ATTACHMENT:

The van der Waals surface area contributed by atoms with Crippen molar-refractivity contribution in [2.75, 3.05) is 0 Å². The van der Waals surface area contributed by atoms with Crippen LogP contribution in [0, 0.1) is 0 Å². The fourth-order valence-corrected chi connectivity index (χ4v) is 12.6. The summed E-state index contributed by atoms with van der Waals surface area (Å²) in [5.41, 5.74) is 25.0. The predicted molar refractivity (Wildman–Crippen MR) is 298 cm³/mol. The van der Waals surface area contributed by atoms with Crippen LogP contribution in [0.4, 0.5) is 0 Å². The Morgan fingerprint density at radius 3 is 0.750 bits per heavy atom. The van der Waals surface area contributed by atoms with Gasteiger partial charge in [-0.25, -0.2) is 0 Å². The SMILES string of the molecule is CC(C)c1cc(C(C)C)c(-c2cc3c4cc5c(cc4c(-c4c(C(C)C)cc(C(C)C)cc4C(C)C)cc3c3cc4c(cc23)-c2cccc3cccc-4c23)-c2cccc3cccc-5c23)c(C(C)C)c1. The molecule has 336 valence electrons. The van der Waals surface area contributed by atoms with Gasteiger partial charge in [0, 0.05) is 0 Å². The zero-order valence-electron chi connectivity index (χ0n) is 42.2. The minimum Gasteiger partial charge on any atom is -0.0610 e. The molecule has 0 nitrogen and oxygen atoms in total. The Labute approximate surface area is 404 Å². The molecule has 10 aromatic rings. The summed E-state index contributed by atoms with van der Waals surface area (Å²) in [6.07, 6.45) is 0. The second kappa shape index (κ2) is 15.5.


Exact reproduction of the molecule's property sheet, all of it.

The van der Waals surface area contributed by atoms with Crippen molar-refractivity contribution in [2.75, 3.05) is 0 Å². The van der Waals surface area contributed by atoms with Crippen LogP contribution in [0, 0.1) is 0 Å². The fourth-order valence-corrected chi connectivity index (χ4v) is 12.6. The summed E-state index contributed by atoms with van der Waals surface area (Å²) in [5.41, 5.74) is 25.0. The predicted molar refractivity (Wildman–Crippen MR) is 298 cm³/mol. The van der Waals surface area contributed by atoms with Crippen LogP contribution in [0.4, 0.5) is 0 Å². The Morgan fingerprint density at radius 3 is 0.750 bits per heavy atom. The van der Waals surface area contributed by atoms with Gasteiger partial charge in [-0.25, -0.2) is 0 Å². The SMILES string of the molecule is CC(C)c1cc(C(C)C)c(-c2cc3c4cc5c(cc4c(-c4c(C(C)C)cc(C(C)C)cc4C(C)C)cc3c3cc4c(cc23)-c2cccc3cccc-4c23)-c2cccc3cccc-5c23)c(C(C)C)c1. The molecule has 336 valence electrons. The van der Waals surface area contributed by atoms with Gasteiger partial charge in [0, 0.05) is 0 Å². The zero-order valence-electron chi connectivity index (χ0n) is 42.2. The minimum Gasteiger partial charge on any atom is -0.0610 e. The molecule has 0 nitrogen and oxygen atoms in total. The Labute approximate surface area is 404 Å². The molecule has 10 aromatic rings. The summed E-state index contributed by atoms with van der Waals surface area (Å²) in [6.07, 6.45) is 0. The second kappa shape index (κ2) is 15.5.